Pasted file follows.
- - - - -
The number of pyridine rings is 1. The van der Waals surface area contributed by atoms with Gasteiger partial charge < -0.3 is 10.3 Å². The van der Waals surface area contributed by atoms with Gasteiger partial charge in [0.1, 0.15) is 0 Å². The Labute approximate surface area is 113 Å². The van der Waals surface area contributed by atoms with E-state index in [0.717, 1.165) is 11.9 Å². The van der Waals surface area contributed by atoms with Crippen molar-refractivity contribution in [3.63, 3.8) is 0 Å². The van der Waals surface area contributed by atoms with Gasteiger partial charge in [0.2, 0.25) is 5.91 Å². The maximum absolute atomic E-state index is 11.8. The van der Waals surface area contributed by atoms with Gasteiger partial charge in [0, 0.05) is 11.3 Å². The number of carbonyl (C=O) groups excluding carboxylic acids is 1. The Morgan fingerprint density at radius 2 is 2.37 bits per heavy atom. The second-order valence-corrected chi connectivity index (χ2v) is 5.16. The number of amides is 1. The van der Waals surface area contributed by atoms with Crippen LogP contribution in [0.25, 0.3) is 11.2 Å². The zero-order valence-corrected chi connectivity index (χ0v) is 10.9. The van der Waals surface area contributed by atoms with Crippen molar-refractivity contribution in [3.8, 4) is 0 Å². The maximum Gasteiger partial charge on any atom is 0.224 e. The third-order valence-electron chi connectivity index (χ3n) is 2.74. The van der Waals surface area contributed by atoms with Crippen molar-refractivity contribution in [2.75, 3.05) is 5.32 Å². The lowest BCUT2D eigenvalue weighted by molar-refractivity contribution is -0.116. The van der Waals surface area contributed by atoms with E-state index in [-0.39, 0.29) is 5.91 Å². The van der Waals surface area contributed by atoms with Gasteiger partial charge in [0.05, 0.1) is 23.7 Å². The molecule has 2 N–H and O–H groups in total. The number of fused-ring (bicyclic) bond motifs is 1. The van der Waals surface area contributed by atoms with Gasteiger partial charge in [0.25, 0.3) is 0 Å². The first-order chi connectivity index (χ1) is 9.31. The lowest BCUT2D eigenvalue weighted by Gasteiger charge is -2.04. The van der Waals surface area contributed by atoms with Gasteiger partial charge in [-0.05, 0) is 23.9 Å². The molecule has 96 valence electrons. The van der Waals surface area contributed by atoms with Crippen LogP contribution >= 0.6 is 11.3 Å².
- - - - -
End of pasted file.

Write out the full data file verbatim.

The number of pyridine rings is 1. The van der Waals surface area contributed by atoms with Gasteiger partial charge < -0.3 is 10.3 Å². The van der Waals surface area contributed by atoms with Gasteiger partial charge in [0.1, 0.15) is 0 Å². The Labute approximate surface area is 113 Å². The van der Waals surface area contributed by atoms with E-state index in [0.717, 1.165) is 11.9 Å². The van der Waals surface area contributed by atoms with Crippen molar-refractivity contribution in [3.63, 3.8) is 0 Å². The van der Waals surface area contributed by atoms with Gasteiger partial charge in [0.2, 0.25) is 5.91 Å². The maximum absolute atomic E-state index is 11.8. The van der Waals surface area contributed by atoms with Gasteiger partial charge in [0, 0.05) is 11.3 Å². The number of carbonyl (C=O) groups excluding carboxylic acids is 1. The Morgan fingerprint density at radius 2 is 2.37 bits per heavy atom. The second-order valence-corrected chi connectivity index (χ2v) is 5.16. The number of amides is 1. The van der Waals surface area contributed by atoms with Crippen LogP contribution in [0.25, 0.3) is 11.2 Å². The zero-order valence-corrected chi connectivity index (χ0v) is 10.9. The van der Waals surface area contributed by atoms with Crippen molar-refractivity contribution in [3.8, 4) is 0 Å². The maximum Gasteiger partial charge on any atom is 0.224 e. The third-order valence-electron chi connectivity index (χ3n) is 2.74. The van der Waals surface area contributed by atoms with Crippen molar-refractivity contribution in [2.75, 3.05) is 5.32 Å². The lowest BCUT2D eigenvalue weighted by molar-refractivity contribution is -0.116. The van der Waals surface area contributed by atoms with E-state index in [-0.39, 0.29) is 5.91 Å². The van der Waals surface area contributed by atoms with Gasteiger partial charge in [0.05, 0.1) is 23.7 Å². The molecule has 2 N–H and O–H groups in total. The number of fused-ring (bicyclic) bond motifs is 1. The van der Waals surface area contributed by atoms with Gasteiger partial charge in [0.25, 0.3) is 0 Å². The first-order chi connectivity index (χ1) is 9.31. The lowest BCUT2D eigenvalue weighted by Gasteiger charge is -2.04. The van der Waals surface area contributed by atoms with Gasteiger partial charge in [-0.05, 0) is 23.9 Å². The molecule has 96 valence electrons. The van der Waals surface area contributed by atoms with Crippen LogP contribution >= 0.6 is 11.3 Å².